A State-by-State Look at Coronavirus in Prisons [themarshallproject.org]

By The Marshall Project, May 8, 2020 Since March, The Marshall Project has been tracking how many people are being sickened and killed by COVID-19 in prisons and how widely it has spread across the country and within each state. Here, we will regularly update these figures counting the number of people infected and killed nationwide and in each prison system until the crisis abates. Cases By May 6, at least 20,119 people in prison had tested positive for the illness, a 39 percent increase...

Police Need ACE Training to Better Understand Impact of Childhood Violence, Study Says [cypnow.co.uk]

Written by Nina Jacobs, Friday, May 1 2020 - Police officers should be trained in understanding the impact of adverse childhood experiences (ACEs) on young people in order to tackle an increase in child to parent violence, new research suggests. The study was commissioned by Northumbria Police. A report commissioned by Northumbria Police, Policing Childhood Challenging Violent or Aggressive Behaviour: responding to vulnerable families , makes the recommendation as part of a wider strategy to...

COVID-19: The Trauma of Witnessing So Much Illness and Death Will Have Lasting Effects [medicinenet.com]

From MedicineNet, May 3, 2020 The tragic death by suicide this week of an emergency department physician who had been caring for COVID-19 patients in New York City underscores the huge psychological impact of the pandemic -- which will linger long after the virus is gone, experts say. "For frontline responders, the trauma of witnessing so much illness and death will have lasting effects for many," Bruce Schwartz, MD, president of the American Psychiatric Association (APA), said during the...

Guidance for Teachers and Counselors to Help Kids at Risk at Home

People are beginning to be aware that one result of the increased stress around COVID-19 is the tragic fact that child abuse and neglect is increasing, but the safety net provided by schools is no longer in place. Teachers and counselors can continue to be a hero to students in this time of crisis, and can help mitigate the negative impact of traumatic events and stress. Caregivers might not be able to do it alone. We (Dr. Rachel Gilgoff, a child abuse pediatrician and trauma expert, and...

The Other COVID Risks: How Race, Income, ZIP Code Influence Who Lives Or Dies [khn.org]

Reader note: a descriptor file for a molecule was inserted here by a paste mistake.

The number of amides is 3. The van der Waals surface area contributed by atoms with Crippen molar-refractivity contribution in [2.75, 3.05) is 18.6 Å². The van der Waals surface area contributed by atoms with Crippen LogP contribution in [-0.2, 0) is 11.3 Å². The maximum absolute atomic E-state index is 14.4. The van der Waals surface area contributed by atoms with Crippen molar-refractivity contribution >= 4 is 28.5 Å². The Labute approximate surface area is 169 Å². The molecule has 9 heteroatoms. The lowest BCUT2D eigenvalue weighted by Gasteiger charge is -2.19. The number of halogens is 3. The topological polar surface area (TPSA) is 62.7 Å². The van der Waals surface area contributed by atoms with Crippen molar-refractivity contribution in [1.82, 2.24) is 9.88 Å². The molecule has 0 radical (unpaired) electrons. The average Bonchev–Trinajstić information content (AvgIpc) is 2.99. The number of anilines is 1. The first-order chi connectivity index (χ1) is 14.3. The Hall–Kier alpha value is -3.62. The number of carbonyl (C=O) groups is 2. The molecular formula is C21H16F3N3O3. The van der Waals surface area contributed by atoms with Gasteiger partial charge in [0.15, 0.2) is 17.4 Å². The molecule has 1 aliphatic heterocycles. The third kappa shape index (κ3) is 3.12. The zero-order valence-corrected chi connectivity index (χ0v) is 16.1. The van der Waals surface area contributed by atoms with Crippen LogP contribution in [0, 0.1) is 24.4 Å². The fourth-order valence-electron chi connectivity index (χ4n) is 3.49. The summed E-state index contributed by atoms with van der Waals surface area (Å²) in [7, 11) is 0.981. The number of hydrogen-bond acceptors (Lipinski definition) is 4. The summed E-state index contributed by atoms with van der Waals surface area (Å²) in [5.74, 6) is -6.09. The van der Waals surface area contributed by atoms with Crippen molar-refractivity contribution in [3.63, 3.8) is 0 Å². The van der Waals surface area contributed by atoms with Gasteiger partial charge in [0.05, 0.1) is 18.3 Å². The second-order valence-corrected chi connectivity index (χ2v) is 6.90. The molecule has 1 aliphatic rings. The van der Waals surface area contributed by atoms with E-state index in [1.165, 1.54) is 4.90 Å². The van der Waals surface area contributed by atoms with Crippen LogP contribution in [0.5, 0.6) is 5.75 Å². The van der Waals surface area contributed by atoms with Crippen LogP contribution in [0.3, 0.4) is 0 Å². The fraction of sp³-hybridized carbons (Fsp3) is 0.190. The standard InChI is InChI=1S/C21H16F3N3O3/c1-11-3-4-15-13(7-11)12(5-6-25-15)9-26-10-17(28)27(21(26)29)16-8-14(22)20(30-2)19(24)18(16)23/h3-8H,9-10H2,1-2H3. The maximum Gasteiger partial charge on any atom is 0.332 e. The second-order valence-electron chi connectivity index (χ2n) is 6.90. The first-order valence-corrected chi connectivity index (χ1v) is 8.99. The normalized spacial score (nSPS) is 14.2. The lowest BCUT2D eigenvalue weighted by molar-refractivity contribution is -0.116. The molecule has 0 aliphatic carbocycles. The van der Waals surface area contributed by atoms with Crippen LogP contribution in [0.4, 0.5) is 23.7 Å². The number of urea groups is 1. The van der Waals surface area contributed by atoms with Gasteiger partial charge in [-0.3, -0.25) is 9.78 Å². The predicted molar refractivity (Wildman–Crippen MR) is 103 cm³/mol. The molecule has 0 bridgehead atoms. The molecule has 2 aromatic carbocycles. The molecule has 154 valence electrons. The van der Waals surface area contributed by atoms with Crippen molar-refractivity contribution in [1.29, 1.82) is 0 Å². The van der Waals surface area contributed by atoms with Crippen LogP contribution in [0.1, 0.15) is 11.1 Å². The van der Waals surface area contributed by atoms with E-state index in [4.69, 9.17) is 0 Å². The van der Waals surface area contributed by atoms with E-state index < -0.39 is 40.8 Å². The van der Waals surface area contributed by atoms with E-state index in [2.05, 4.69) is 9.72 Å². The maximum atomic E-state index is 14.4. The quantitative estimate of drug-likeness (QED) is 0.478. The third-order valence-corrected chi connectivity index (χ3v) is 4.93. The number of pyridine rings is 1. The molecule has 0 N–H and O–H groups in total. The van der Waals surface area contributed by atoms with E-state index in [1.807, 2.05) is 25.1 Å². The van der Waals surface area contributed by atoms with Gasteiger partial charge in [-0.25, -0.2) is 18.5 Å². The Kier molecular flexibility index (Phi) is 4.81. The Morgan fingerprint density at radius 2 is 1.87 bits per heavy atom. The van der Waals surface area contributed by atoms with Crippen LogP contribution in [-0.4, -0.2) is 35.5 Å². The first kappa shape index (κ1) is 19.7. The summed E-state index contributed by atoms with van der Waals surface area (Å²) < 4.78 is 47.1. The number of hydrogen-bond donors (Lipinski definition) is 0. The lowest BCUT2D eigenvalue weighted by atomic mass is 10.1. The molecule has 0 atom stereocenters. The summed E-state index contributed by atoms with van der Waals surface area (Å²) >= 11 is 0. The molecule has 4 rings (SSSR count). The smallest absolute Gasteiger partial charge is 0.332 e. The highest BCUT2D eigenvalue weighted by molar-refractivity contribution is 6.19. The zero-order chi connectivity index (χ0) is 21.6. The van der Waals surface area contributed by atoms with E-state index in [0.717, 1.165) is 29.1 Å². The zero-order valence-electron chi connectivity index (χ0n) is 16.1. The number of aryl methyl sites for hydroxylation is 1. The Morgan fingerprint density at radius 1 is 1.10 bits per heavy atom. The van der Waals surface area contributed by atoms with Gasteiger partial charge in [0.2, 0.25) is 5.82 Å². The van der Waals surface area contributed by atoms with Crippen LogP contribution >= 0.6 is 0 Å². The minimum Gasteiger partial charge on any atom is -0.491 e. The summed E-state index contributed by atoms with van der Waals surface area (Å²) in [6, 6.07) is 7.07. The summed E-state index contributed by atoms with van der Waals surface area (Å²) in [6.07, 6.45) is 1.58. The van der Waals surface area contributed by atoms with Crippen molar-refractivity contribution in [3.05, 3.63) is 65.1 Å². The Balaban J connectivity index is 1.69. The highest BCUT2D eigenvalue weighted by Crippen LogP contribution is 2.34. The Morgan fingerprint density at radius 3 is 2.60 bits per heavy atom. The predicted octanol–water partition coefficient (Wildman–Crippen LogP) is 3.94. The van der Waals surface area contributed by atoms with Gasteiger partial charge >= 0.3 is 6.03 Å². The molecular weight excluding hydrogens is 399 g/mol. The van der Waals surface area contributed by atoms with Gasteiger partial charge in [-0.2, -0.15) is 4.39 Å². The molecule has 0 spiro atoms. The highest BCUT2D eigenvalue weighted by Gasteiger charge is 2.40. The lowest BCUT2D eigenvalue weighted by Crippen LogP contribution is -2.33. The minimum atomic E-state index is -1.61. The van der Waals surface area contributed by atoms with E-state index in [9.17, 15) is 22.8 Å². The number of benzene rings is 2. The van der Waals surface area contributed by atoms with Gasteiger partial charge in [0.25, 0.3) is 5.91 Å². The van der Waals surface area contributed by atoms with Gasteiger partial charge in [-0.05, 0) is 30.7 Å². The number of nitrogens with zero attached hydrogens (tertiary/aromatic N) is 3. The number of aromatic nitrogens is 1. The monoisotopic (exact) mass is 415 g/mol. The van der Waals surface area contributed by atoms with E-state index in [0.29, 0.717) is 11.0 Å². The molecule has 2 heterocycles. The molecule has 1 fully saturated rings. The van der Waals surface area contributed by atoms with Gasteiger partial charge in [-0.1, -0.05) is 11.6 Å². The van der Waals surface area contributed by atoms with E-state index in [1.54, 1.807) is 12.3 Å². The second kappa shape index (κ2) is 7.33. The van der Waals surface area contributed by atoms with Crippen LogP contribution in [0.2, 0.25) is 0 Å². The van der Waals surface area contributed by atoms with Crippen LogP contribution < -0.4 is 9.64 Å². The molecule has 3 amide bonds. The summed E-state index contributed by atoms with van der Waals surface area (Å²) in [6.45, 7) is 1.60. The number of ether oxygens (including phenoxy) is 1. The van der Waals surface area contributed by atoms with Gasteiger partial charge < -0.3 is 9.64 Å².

By Liz Szabo and Hannah Recht, Kaiser Health News, April 22, 2020 It started with a headache in late March. Then came the body aches. At first, Shalondra Rollins’ doctor thought it was the flu. By April 7, three days after she was finally diagnosed with COVID-19, the 38-year-old teaching assistant told her mom she was feeling winded. Within an hour, she was in an ambulance, conscious but struggling to breathe, bound for a hospital in Jackson, Mississippi. An hour later, she was dead. [...

The Healing Place Podcast: Barbara Rubel, MA, BCETS, D.A.A.E.T.S. - How to Help Suicide Loss Survivors & the Traumatic Impact of Suicide

Barbara Rubel is a suicide loss survivor and leading thanatologist. Thanatology is the scientific study of death. As a thanatologist, Barbara Rubel specializes in suicide loss survivor grief and educating professionals about traumatic loss. The third updated and revised edition of her book, But I Didn’t Say Goodbye: Helping families after a suicide, just launched on Amazon.

Navajo Nation, hit hard by COVID-19, comes together to protect its most vulnerable [pbs.org]

By Stephanie Sy, Lena L Jackson, and Casey Kuhn, PBS News Hour April 24, 2020 COVID-19 is ripping through the Navajo Nation, infecting and killing people at rates that are above U.S. averages. Located across three states, the Navajo population is already vulnerable, with a high prevalence of underlying disease, a lack of infrastructure and limited access to care and supplies. Stephanie Sy reports on how the Navajo community has taken on the challenge of caring for its own. Read the Full...